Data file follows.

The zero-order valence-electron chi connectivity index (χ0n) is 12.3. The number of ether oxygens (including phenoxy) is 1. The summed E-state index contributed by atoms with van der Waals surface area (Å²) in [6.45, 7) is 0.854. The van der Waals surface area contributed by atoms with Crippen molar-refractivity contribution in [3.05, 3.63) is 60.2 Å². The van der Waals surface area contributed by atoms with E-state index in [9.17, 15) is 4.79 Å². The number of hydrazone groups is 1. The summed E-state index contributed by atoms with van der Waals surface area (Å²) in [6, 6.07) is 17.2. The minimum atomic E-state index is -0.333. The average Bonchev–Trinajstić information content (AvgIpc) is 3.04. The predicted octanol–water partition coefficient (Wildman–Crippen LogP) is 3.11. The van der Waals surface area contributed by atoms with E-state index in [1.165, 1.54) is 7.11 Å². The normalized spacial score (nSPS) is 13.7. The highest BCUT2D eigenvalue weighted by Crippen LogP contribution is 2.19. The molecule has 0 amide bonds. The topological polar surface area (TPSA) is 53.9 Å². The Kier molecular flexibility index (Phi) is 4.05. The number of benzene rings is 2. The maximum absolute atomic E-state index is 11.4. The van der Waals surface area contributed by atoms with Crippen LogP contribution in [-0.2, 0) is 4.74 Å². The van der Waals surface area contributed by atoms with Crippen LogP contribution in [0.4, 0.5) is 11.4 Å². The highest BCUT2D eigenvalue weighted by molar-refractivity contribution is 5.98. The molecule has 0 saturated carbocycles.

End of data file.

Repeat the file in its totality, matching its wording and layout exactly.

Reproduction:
The zero-order valence-electron chi connectivity index (χ0n) is 12.3. The number of ether oxygens (including phenoxy) is 1. The summed E-state index contributed by atoms with van der Waals surface area (Å²) in [6.45, 7) is 0.854. The van der Waals surface area contributed by atoms with Crippen molar-refractivity contribution in [3.05, 3.63) is 60.2 Å². The van der Waals surface area contributed by atoms with E-state index in [9.17, 15) is 4.79 Å². The number of hydrazone groups is 1. The summed E-state index contributed by atoms with van der Waals surface area (Å²) in [6, 6.07) is 17.2. The minimum atomic E-state index is -0.333. The average Bonchev–Trinajstić information content (AvgIpc) is 3.04. The predicted octanol–water partition coefficient (Wildman–Crippen LogP) is 3.11. The van der Waals surface area contributed by atoms with E-state index in [1.165, 1.54) is 7.11 Å². The normalized spacial score (nSPS) is 13.7. The highest BCUT2D eigenvalue weighted by Crippen LogP contribution is 2.19. The molecule has 0 amide bonds. The topological polar surface area (TPSA) is 53.9 Å². The Kier molecular flexibility index (Phi) is 4.05. The number of benzene rings is 2. The maximum absolute atomic E-state index is 11.4. The van der Waals surface area contributed by atoms with Crippen LogP contribution in [-0.2, 0) is 4.74 Å². The van der Waals surface area contributed by atoms with Crippen LogP contribution in [0.4, 0.5) is 11.4 Å². The highest BCUT2D eigenvalue weighted by molar-refractivity contribution is 5.98. The molecule has 0 saturated carbocycles.